Aerial Firefighters Needed to Help Fight Wildfires

There is a shortage of pilots who are qualified to fly single-engine air tankers–there are about 100 in the country, reports Desert News.

“I’ve got airplanes in the hangars because I don’t have pilots to fly them,” says Andy Taylor, pilot and owner of New Frontier Aviation, an aerial firefighting company based in Montana.

In the last few weeks, firefighting pilots have flown 350 missions and dropped 250,000 gallons of fire retardant in BLM’s West Desert District, which is everything west of I-15 to Nevada, and then south to Beaver and north to Idaho.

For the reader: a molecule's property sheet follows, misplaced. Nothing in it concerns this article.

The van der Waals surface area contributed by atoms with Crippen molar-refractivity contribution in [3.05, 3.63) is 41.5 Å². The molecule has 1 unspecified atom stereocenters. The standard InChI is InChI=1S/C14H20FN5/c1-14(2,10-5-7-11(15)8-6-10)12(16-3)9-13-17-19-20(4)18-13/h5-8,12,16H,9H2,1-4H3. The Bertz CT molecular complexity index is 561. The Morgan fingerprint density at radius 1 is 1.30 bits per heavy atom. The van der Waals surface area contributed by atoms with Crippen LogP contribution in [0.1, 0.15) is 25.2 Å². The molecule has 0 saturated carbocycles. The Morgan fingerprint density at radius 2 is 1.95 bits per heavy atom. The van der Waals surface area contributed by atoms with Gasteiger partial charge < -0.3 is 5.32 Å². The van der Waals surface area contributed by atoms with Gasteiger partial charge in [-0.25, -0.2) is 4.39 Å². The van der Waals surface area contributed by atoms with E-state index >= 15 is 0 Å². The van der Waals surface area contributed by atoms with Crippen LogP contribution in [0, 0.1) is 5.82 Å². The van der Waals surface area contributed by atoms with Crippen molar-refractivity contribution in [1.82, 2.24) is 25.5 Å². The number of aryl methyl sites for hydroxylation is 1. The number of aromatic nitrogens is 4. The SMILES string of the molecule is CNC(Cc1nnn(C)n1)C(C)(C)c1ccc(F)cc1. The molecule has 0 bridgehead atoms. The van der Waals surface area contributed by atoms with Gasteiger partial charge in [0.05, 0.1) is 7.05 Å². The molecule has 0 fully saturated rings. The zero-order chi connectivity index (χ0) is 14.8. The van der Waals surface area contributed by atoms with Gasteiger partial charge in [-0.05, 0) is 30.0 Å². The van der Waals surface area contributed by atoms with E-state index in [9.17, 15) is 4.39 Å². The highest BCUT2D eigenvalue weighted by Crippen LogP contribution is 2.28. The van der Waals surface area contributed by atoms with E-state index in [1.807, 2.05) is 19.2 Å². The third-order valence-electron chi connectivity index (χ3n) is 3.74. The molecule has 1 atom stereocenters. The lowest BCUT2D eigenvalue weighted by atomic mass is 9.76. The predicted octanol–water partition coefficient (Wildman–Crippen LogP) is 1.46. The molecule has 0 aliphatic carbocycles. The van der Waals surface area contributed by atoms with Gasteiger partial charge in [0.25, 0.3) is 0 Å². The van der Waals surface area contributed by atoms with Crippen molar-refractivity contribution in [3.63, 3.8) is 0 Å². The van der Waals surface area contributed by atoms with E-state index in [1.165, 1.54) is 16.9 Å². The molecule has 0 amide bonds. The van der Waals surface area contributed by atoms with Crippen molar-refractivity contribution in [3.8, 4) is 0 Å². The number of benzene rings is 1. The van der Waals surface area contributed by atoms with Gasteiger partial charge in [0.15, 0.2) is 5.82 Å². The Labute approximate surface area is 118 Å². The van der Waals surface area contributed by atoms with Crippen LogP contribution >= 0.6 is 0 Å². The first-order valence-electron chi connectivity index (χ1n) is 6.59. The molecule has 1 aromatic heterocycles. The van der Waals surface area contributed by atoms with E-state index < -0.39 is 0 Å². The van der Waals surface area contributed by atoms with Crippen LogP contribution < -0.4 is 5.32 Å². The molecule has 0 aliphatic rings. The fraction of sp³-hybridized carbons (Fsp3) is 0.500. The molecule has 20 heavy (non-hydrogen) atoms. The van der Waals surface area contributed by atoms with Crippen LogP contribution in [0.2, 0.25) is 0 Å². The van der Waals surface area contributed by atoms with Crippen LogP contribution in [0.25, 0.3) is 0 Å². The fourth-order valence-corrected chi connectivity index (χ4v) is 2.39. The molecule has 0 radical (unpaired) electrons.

It takes a special breed to do what these pilots do. Flying single-engine tankers, which look like World War II fighters, demands highly skilled flying. The big tankers have the advantage of being able to carry bigger loads of fire retardant, but because they require large runways to land for refueling and reloading retardant, their turnaround time is slow (in Utah they have to land at either Hill Air Force Base or Cedar City).

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